The dyadic rule-exception structure common to many legal systems has posed particular interpretive difficulties in international trade and investment law. Adjudicators have interpreted general and security exceptions in GATT, GATS and cognate provisions of investment treaties in divergent ways, and the analytic character of these provisions is under-theorized in the literature. This article argues that we should understand exceptions from a deontological perspective as permissions that affirm governmental regulatory capacity and thus limit the scope of the commands set out in the treaty. This characterization of exceptions has both symbolic and practical implications, of which this article discusses two: determining the exception’s applicability as a preliminary matter rather than as a defence, which would permit consideration of regulatory purpose at the point of obligation; and whether the applicability of an exception is properly a question of merits or jurisdiction.
Saturday, February 29, 2020
Henckels: Permission to Act: The Legal Character of General and Security Exceptions in International Trade and Investment Law
- The Joint Comprehensive Plan of Action five years on: Legal questions and future prospects
- Introduced by Maurizio Antonini & Enrico Milano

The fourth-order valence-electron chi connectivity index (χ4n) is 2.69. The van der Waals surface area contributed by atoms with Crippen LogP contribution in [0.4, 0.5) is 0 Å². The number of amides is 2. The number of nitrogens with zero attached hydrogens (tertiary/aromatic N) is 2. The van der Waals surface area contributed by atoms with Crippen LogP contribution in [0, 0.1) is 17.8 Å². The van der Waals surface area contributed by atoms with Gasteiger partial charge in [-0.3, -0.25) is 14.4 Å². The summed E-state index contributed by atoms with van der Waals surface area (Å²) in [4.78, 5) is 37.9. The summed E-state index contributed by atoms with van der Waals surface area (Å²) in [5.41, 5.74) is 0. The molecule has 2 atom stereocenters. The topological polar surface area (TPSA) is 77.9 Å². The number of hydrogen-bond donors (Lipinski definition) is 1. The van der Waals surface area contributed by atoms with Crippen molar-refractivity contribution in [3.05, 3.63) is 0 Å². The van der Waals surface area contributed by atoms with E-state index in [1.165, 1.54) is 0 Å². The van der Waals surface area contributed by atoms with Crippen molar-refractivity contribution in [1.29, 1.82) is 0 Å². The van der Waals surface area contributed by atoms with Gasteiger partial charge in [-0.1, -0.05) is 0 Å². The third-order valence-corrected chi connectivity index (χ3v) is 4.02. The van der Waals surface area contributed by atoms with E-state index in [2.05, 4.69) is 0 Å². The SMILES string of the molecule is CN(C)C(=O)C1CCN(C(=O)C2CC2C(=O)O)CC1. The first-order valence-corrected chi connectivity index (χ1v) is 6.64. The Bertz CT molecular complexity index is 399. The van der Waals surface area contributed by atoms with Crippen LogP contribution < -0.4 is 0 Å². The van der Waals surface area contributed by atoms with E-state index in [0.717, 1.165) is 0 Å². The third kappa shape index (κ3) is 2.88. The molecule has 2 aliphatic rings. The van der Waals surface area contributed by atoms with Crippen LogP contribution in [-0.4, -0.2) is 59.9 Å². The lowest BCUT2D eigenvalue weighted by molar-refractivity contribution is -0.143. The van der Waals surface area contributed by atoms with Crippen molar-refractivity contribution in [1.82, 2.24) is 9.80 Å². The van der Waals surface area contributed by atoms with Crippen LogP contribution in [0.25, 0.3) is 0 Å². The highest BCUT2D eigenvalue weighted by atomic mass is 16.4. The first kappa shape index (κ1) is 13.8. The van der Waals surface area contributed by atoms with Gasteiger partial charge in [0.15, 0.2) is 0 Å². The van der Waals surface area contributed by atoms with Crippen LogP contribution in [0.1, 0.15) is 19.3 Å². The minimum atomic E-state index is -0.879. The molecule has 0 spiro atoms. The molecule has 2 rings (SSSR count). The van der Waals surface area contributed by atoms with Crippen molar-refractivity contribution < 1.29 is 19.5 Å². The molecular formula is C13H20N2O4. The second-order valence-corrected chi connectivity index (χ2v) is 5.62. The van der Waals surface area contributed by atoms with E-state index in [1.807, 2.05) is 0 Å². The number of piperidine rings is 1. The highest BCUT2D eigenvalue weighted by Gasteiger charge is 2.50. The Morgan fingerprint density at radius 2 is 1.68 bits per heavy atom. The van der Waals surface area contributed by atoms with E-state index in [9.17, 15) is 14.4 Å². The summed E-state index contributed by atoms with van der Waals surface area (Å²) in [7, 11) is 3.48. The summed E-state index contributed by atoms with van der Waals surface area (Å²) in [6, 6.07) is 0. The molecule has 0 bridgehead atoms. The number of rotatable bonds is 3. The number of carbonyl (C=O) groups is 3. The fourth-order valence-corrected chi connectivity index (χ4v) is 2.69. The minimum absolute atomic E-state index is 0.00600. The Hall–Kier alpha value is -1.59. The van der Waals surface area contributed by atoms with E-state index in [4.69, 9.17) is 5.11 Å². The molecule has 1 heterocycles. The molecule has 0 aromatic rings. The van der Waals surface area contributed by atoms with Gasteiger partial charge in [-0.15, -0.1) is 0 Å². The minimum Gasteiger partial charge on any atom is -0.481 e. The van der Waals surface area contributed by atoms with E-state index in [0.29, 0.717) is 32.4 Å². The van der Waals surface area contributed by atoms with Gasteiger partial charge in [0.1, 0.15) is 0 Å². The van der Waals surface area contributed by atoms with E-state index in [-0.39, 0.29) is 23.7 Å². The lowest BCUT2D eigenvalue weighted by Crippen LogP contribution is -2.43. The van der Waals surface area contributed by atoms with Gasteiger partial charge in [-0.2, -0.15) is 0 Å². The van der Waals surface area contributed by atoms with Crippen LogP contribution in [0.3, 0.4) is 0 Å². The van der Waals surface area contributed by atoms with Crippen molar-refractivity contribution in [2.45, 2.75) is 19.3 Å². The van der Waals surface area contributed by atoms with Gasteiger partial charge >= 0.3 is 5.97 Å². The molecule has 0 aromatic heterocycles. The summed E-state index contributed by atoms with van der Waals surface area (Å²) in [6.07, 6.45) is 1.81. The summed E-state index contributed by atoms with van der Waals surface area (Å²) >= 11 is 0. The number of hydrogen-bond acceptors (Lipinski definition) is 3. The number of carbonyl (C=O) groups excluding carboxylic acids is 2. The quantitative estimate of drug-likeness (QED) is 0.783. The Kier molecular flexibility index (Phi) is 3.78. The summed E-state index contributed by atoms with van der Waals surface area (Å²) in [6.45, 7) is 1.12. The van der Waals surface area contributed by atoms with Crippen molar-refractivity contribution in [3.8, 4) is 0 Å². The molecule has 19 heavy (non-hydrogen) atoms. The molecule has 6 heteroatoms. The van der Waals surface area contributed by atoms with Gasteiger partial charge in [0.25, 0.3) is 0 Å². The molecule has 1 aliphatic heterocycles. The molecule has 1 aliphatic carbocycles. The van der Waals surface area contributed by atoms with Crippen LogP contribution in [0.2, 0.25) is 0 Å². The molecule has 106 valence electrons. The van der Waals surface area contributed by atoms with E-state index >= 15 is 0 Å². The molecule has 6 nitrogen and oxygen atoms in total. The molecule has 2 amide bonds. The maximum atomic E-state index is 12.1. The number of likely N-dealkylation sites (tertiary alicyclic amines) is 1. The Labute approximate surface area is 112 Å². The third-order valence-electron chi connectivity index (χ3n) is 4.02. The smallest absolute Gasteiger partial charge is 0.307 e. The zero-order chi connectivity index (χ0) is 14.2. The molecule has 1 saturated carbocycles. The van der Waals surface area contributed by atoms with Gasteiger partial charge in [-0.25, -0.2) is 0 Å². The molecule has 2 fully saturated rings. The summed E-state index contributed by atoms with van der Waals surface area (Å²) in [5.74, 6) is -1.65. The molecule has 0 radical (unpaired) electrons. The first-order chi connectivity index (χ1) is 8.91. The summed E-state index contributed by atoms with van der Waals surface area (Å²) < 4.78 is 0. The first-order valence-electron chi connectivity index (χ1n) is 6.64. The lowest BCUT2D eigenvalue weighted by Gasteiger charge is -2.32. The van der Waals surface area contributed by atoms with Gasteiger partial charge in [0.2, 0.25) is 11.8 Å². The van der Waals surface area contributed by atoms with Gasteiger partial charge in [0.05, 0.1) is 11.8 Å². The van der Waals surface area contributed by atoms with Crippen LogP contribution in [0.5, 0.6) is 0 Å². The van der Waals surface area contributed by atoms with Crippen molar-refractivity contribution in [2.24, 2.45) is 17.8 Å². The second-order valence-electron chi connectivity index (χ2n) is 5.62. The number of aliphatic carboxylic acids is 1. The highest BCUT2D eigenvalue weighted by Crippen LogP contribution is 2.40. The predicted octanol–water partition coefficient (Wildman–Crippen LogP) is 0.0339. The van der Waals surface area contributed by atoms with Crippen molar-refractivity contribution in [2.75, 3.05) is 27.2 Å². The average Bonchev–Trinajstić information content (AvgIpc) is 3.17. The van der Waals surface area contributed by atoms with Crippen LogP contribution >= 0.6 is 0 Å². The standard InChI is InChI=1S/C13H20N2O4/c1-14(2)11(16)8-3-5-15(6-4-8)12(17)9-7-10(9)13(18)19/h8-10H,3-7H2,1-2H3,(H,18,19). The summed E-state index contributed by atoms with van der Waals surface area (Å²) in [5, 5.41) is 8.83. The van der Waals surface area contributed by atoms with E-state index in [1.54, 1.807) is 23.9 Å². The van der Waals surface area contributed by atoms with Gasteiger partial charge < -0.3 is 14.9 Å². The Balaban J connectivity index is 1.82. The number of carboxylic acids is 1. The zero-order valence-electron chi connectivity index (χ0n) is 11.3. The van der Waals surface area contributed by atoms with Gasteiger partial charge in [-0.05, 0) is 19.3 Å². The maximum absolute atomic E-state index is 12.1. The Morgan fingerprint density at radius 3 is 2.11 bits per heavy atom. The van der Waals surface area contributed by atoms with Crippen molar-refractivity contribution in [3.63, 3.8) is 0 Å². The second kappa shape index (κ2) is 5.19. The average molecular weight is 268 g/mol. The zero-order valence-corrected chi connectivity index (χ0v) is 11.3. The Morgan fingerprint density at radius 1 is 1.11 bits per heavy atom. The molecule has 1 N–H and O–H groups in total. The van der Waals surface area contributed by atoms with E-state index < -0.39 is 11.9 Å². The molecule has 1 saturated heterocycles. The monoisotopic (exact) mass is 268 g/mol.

- Mirko Sossai, ‘The dynamic of action and reaction’ and the implementation of the Iran nuclear deal
- Tyler Cullis & Shahrzad Noorbaloochi, A U.S. return to the JCPOA: Complications moving forward and the JCPOA’s mechanisms to resolve them
Friday, February 28, 2020
- Paula Wojcikiewicz Almeida, The Asymmetric Judicial Dialogue Between the ICJ and the IACtHR: An Empirical Analysis
- Sondre Torp Helmersen, The Application of Teachings by the International Tribunal for the Law of the Sea
- Carlotta Ceretelli, Abuse of Process: An Impossible Dialogue Between ICJ and ICSID Tribunals?
- Paula Baldini Miranda da Cruz, Trackers and Trailblazers: Dynamic Interactions and Institutional Design in the Inter-American Court of Human Rights
- Philipp Günther, Groupthink Bias in International Adjudication
- Current Developments
- Aphiwan Natasha King, Press Freedom and Investor–State Dispute Settlement: Past, Present and Future
- Sheng Zhang, China’s International Commercial Court: Background, Obstacles and the Road Ahead
This timely book examines the Belt and Road Initiative (BRI), assessing its effect on the international economic order and global governance more broadly. Through a variety of qualitative case studies, the book investigates the implementation of the BRI and evaluates its development outcomes both for China and the countries it interacts with under the initiative, along with its international implications.
Thursday, February 27, 2020
- Special Issue: External Aspects of the European Union Common Fisheries Policy